For what the money of rich cranks does is ensure that bad ideas never go away — indeed, these ideas sometimes gain strength even as they fail in practice again and again. The notion that wonderful things happen if you cut taxes on the rich and terrible things happen if you raise them has a stronger hold than ever on the G.O.P., despite our experience of the Clinton tax hike and the Bush tax cut. Climate denialism gains force even as the planet warms. And so on.

And this isn't just a matter of self-interest on the part of rich cranks; even they will suffer if the economy remains depressed for decades, or the planet becomes unlivable.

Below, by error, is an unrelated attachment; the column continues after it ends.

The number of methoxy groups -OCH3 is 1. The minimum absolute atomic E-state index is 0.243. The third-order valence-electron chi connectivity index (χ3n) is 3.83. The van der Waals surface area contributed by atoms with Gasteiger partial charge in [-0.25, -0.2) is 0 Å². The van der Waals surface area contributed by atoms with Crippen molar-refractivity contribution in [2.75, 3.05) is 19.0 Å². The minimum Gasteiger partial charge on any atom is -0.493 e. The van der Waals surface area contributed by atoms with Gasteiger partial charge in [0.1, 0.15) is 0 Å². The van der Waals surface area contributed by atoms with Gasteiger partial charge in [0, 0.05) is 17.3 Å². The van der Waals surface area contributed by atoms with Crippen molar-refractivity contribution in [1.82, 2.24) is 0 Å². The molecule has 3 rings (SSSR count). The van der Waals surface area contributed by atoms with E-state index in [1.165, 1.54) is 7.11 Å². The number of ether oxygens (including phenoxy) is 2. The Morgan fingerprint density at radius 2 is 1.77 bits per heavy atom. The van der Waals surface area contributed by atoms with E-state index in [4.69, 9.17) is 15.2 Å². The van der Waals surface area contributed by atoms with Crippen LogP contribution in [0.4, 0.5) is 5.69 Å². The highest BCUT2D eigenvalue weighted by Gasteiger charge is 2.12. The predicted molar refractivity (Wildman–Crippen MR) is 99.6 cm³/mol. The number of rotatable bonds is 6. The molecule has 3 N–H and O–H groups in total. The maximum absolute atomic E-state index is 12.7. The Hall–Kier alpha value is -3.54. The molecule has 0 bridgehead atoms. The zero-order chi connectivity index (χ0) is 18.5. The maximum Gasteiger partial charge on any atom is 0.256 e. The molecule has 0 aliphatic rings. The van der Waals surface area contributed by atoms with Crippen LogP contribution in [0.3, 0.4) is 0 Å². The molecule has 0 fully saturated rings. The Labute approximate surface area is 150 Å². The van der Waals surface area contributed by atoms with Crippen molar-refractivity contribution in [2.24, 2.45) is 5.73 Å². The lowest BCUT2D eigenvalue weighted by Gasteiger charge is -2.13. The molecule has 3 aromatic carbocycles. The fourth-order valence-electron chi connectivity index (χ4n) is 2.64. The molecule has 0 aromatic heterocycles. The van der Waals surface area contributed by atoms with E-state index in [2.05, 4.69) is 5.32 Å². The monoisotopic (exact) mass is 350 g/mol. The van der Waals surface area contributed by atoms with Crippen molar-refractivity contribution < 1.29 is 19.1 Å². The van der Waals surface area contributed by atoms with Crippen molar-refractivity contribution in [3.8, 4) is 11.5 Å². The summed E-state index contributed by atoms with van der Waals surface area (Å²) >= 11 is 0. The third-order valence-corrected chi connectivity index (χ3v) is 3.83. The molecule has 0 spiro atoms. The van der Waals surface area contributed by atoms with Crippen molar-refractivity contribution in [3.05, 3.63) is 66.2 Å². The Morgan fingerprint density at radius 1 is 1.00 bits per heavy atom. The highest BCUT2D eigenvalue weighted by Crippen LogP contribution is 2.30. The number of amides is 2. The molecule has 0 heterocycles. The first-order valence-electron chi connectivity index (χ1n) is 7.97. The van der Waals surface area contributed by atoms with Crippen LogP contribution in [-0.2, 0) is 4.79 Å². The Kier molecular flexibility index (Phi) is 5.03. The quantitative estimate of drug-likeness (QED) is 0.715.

But those are facts they'd rather not believe in, and their resources ensure that lots of people share
their blinkers.

© 2014 The New York Times Company
Truthout has licensed this content. It may not be reproduced by any other source and is not covered by our Creative Commons license.
Paul Krugman joined The New York Times in 1999 as a columnist on the Op-Ed page and continues as a professor of economics and international affairs at Princeton University. He was awarded the Nobel in economic science in 2008. Mr Krugman is the author or editor of 20 books and more than 200 papers in professional journals and edited volumes, including "The Return of Depression Economics" (2008) and "The Conscience of a Liberal" (2007).
Copyright 2014 The New York Times.

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In a "Crankocracy," the Rich Call the Shots

Tuesday, 17 April 2012 11:26 By Paul Krugman, Truthout | Op-Ed